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  • Michal Napora

The Art of Game Marketing: Speak to Your Audience's Desires + The Intangible Value of Events

Knowing what to say is (almost) half the battle.

Hello there,

Today I wanted to share with you one of my favourite work-related things of all time. It’s called “The Quantic Foundry Motivational Model”. I absolutely love this resource to bits as it tells me why certain players play certain games and what these players look for in a game. Although this might be a bit obvious, so bear with my obviousness, but people play games for many different reasons. Some play to master them, some play so that they can be someone else somewhere else for a short while, while others might play to release their creative juices. All reasons are equally valid. And for a marketer, the best part is that once you know those reasons, you’ll know what to say to these players.

Watch out! Here comes the player personas!

So, here it is everyone. The Quantic Foundry Motivational Model in all its glory, or as I like to call it, the player personas (in honour of one of my fave games ever, Persona 5).

The six main player “personas”.

The best part is, if you look around the Quantic Foundry site, you can go even deeper into these players' minds. Here is a nice breakdown of what people in the Immersion persona cluster are looking for:

While here we have the Creativity persona players:

Quantic Foundry has a detailed breakdown of each persona type, giving you some nice meaty behavioural insights. And here is the trick my dear fellow marketing-minded colleague. Use those personas to tell players what they want to hear. Find the player “talking / love points” and use them as themes in your marketing assets, such as trailers, Steam updates, screenshots, etc. Here’s an example. We can see that Immersion players who focus on Stories want “elaborate storylines and a cast of multi-dimensional characters”. So if you are working on a narrative-driven game, to me this is a fantastic “talking/love” point. When you’re making a trailer to promote your game, focus on that; show the characters that players will meet in your game and show the relationships they have with you and with each other. A “talking / love” point that could resonate with your potential market. Perhaps you’re working on a City-builder. If you look at the Creativity persona players, they love building elaborate cities as a way to express themselves. If your game has “expression” mechanics in which gamers can decorate towns, change colours of roofs, etc, show that in your assets! If you do, your “target market” (I hate that term, but that’s another story for another newsletter) will look at your marketing assets and go “ooo, this is interesting. This is something that resonates with me. Let me check this out”. And just like that, you started speaking their language. So make sure that your marketing assets and comms materials speak those “talking/love” points. Otherwise, you might be missing out on saying the things that matter to your potential player base. After all, a good communicator knows that when you talk, it’s not you that matters, but your audience. You’re doing this for them. Physical events aren’t just about Wishlists and ROI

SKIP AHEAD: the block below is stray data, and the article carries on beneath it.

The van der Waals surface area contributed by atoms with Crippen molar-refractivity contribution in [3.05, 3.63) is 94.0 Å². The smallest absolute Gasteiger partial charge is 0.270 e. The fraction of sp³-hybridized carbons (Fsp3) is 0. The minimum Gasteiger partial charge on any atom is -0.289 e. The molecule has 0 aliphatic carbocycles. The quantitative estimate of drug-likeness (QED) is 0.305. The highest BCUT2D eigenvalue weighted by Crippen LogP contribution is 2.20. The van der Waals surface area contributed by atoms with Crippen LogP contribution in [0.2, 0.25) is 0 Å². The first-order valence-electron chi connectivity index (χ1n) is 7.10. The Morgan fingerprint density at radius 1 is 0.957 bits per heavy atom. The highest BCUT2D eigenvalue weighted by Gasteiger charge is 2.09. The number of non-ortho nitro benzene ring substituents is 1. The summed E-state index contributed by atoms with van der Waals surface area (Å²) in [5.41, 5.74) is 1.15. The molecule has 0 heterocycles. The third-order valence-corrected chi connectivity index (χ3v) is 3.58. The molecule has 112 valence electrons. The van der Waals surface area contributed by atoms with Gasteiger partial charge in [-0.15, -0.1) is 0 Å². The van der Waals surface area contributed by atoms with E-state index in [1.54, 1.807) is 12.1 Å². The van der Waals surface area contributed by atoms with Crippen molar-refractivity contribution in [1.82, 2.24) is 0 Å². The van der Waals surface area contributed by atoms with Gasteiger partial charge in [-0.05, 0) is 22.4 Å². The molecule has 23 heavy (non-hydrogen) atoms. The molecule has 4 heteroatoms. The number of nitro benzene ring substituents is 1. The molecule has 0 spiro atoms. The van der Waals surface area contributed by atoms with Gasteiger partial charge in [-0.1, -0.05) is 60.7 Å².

I had a fantastic chat with a dev last week about physical events. I know that with events we like to focus a lot on the tangible. Don’t get me wrong, I like the tangibles too. They are measurable, show me progress, and tangibles give me a nice set of numbers that tell me if the whole affair was profitable/worth it or not. Measuring activities is important. However, with events, there are definitely benefits that are very intangible, almost ethereal. One of the greatest benefits of physical events is networking - with other devs, industry peers, media, and other people. You never know who you will meet, and you never know when the connection that you made might help you in the future. I cross paths with people who I might meet once at an event, have a great chat, and then never see them again - until one day I do. It might be then in different circumstances, working on different projects in different positions, with different needs. And who knows, we might even do something together this time around. The power of meeting people is amazing. And who might connect you with whom is a path brimmed with endless possibilities as well. It’s sometimes nuts seeing in action who knows who.

I had a chance to talk a few weeks back at NZGDC and WA Games Week. Physical events are pretty cool.

So don't treat physical events as just a place to show your game, collect Wishlists/sales, and media mentions. Sure, they are important. But if that’s all you'll focus on you might miss out on some awesome opportunities that you won’t know where they’ll lead you - deals, coverages, new employees, co-marketing opportunities, and loads more. They could happen today or years down the line. Speak to people, shake people's hands, give a smile, listen to other people’s stories, and share yours too. Making connections can sometimes be more valuable than collecting Wishlists…

Do you have any stories from events that you would like to share? Or perhaps you have a thought, question, or comments about the Gamer Motivational Model? If you do, hit the reply button and share your thoughts. It’s always a pleasure to receive messages from you in my inbox.

Until next time,


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